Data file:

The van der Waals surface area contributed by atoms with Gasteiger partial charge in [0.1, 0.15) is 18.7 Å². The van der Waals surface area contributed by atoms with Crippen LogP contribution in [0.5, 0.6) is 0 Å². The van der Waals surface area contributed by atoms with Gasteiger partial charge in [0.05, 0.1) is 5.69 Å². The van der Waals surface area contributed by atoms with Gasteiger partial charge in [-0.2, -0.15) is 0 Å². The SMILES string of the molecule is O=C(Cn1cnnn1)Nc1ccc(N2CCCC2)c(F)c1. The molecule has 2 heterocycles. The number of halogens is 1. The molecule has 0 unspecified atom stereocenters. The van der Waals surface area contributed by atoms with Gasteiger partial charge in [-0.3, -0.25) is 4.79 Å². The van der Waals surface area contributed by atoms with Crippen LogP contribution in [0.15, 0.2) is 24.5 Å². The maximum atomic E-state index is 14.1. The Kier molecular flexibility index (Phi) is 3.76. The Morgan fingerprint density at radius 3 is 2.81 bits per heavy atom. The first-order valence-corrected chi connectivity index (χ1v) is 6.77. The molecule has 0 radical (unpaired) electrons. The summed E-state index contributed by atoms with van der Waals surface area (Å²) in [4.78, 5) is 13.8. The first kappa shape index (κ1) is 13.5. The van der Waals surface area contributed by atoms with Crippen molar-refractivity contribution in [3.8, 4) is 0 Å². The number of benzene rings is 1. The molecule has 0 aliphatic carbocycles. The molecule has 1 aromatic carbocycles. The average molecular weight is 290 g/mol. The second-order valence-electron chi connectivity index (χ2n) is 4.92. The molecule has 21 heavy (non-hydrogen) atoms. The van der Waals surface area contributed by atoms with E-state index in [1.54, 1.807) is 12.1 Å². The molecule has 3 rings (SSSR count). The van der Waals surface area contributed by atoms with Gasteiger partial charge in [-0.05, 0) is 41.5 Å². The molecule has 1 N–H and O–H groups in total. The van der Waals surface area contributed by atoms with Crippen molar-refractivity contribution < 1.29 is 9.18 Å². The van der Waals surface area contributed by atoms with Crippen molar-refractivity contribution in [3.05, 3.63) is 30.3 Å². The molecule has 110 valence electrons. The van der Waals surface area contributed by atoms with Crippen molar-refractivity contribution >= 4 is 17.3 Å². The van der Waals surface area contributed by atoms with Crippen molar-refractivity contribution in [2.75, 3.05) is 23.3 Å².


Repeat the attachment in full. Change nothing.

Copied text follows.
The van der Waals surface area contributed by atoms with Gasteiger partial charge in [0.1, 0.15) is 18.7 Å². The van der Waals surface area contributed by atoms with Crippen LogP contribution in [0.5, 0.6) is 0 Å². The van der Waals surface area contributed by atoms with Gasteiger partial charge in [0.05, 0.1) is 5.69 Å². The van der Waals surface area contributed by atoms with Gasteiger partial charge in [-0.2, -0.15) is 0 Å². The SMILES string of the molecule is O=C(Cn1cnnn1)Nc1ccc(N2CCCC2)c(F)c1. The molecule has 2 heterocycles. The number of halogens is 1. The molecule has 0 unspecified atom stereocenters. The van der Waals surface area contributed by atoms with Gasteiger partial charge in [-0.3, -0.25) is 4.79 Å². The van der Waals surface area contributed by atoms with Crippen LogP contribution in [0.15, 0.2) is 24.5 Å². The maximum atomic E-state index is 14.1. The Kier molecular flexibility index (Phi) is 3.76. The Morgan fingerprint density at radius 3 is 2.81 bits per heavy atom. The first-order valence-corrected chi connectivity index (χ1v) is 6.77. The molecule has 0 radical (unpaired) electrons. The summed E-state index contributed by atoms with van der Waals surface area (Å²) in [4.78, 5) is 13.8. The first kappa shape index (κ1) is 13.5. The van der Waals surface area contributed by atoms with Crippen molar-refractivity contribution in [3.8, 4) is 0 Å². The number of benzene rings is 1. The molecule has 0 aliphatic carbocycles. The molecule has 1 aromatic carbocycles. The average molecular weight is 290 g/mol. The second-order valence-electron chi connectivity index (χ2n) is 4.92. The molecule has 21 heavy (non-hydrogen) atoms. The van der Waals surface area contributed by atoms with E-state index in [1.54, 1.807) is 12.1 Å². The molecule has 3 rings (SSSR count). The van der Waals surface area contributed by atoms with Gasteiger partial charge in [-0.05, 0) is 41.5 Å². The molecule has 1 N–H and O–H groups in total. The van der Waals surface area contributed by atoms with Crippen molar-refractivity contribution < 1.29 is 9.18 Å². The van der Waals surface area contributed by atoms with Crippen molar-refractivity contribution in [3.05, 3.63) is 30.3 Å². The molecule has 110 valence electrons. The van der Waals surface area contributed by atoms with Crippen molar-refractivity contribution >= 4 is 17.3 Å². The van der Waals surface area contributed by atoms with Crippen molar-refractivity contribution in [2.75, 3.05) is 23.3 Å².